During the decade since the day lasagna got the better of us, there has been vast improvements, near misses, and some quite outrageously unfortunate circumstances. Chelsea somehow winning the thing and eliminating Tottenham in 2012 the cherry on that particular cake. Lionel Messi & Arjen Robben missing penalties along the way making up some of the sponge. What has been consistent over the 10 year period though is the continued desire and hunger of the powers that be at the football club to chase the ambition. I’ll always be grateful to Joe Lewis and Daniel Levy for this, and whilst they receive criticism in some quarters it would be wrong to overlook the way they continue to try when it would be easy to give up and cash in. This has been backed up with investment, and not just words. Investment off the pitch more so than on it sometimes, but that adds further fuel to my beliefs that the club are genuinely sighting a serious spell of challenging anyone domestically in the not too distant future. Half a billion pounds on a new training and stadium are not actions of a football club wanting to finish 4th instead of 5th I wouldn’t say. I mentioned not cashing in just now, and the selling of the clubs best players would spring to mind of anyone wishing to put a counter argument, but the facts are this. Every club sells their best players, all of them. Man United sold Ronaldo for gods sake, Suarez, Robben, Fabregas, Vieira, Henry, Nasri, Torres, Van Persie. All gone. All but one of those players above were in the Champions League had they stayed with their clubs. Only salary keeps players and nothing else, Chelsea and City have kept their big names in recent times and that’s only due to the unlimited resources their owners have at their disposal. I’ll be sure even then that at least one of Hazard, Aguero or Silva will be on the move in the near future.
The money brought in at Spurs for sales has been re-invested in the playing staff though. A net profit over the last five years can be attributed more to the inflated prices the players have sold for and the trimming of a huge squad, more so than the lack of incoming transfer activity. It’s a myth that Levy doesn’t get his chequebook out – he does. Just so happens that some of the players have inexplicably flopped and some of the scouting has been on occasions questionable. Sure Levy drives a hard bargain which has cost various targets, but it is just living within the clubs means as he chooses to prioritise the infrastructure investment ahead of the squad. That’s what he has identified as the more important piece of his jigsaw to get right. There will always be another season on the pitch, there can always be another cycle. If you can’t buy the dream like City and Chelsea, then you need to systematically build it and within your means the way Manchester United did, the way Arsenal are trying to rebuild themselves as serious challengers. Leeds United is what happens when you step outside your means. If Levy thinks a stadium is more important than a 300k a week centre forward then I’m not going to argue with him because like I’ve said I firmly believe he has genuine big ambitions and no matter what he will leave this football club in an unrecognisably better position that when he took over in 2001.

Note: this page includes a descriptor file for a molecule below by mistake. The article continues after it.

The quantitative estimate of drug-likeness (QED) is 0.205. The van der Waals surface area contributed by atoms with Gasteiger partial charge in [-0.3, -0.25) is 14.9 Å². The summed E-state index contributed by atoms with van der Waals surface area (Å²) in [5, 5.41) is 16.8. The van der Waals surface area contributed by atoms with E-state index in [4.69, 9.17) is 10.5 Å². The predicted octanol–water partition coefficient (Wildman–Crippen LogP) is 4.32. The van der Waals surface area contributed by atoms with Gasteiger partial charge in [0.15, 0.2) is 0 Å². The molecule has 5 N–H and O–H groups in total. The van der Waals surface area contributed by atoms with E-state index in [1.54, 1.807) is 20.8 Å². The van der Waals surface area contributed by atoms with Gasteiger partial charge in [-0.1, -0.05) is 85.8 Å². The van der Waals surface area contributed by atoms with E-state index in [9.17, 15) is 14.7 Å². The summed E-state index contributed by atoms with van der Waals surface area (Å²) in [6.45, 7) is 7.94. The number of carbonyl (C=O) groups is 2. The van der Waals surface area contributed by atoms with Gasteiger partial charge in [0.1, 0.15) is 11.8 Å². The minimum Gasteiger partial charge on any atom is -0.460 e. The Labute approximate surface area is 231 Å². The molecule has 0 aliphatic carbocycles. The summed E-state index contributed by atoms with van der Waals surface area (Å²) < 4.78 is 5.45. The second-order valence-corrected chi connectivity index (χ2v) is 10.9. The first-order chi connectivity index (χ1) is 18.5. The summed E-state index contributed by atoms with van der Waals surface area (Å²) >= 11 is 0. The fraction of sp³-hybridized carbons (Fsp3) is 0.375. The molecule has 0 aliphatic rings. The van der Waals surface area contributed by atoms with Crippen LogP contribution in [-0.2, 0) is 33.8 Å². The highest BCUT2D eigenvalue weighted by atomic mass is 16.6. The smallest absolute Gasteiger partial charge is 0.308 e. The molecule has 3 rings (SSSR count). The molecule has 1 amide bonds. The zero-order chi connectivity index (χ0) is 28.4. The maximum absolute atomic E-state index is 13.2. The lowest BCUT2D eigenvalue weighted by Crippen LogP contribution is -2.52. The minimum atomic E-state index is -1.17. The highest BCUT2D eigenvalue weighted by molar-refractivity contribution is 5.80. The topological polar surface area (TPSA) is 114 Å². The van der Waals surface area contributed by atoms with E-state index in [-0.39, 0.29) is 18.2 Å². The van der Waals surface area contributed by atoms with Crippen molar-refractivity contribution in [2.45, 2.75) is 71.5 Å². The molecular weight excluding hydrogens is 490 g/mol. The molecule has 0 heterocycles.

Leeds United have been covered, but then there is Aston Villa. Aston Villa is what happens when you don’t have bigger ambitions than just wanting to play AC Milan and Real Madrid once only so you can say you’ve done it.
It was Villa who were the most likely to ‘break into the top 4′ finishing 6th for 3 consecutive seasons all under Martin O’Neil from 2008 – 2010. When Spurs first qualified in 2010 Aston Villa were only 6 points behind, they boasted players like James Milner, Ashley Young, Stewart Downing, Stylian Petrov & Brad Friedel in the sticks. Gareth Barry had already departed as the first of the big players to leave the club.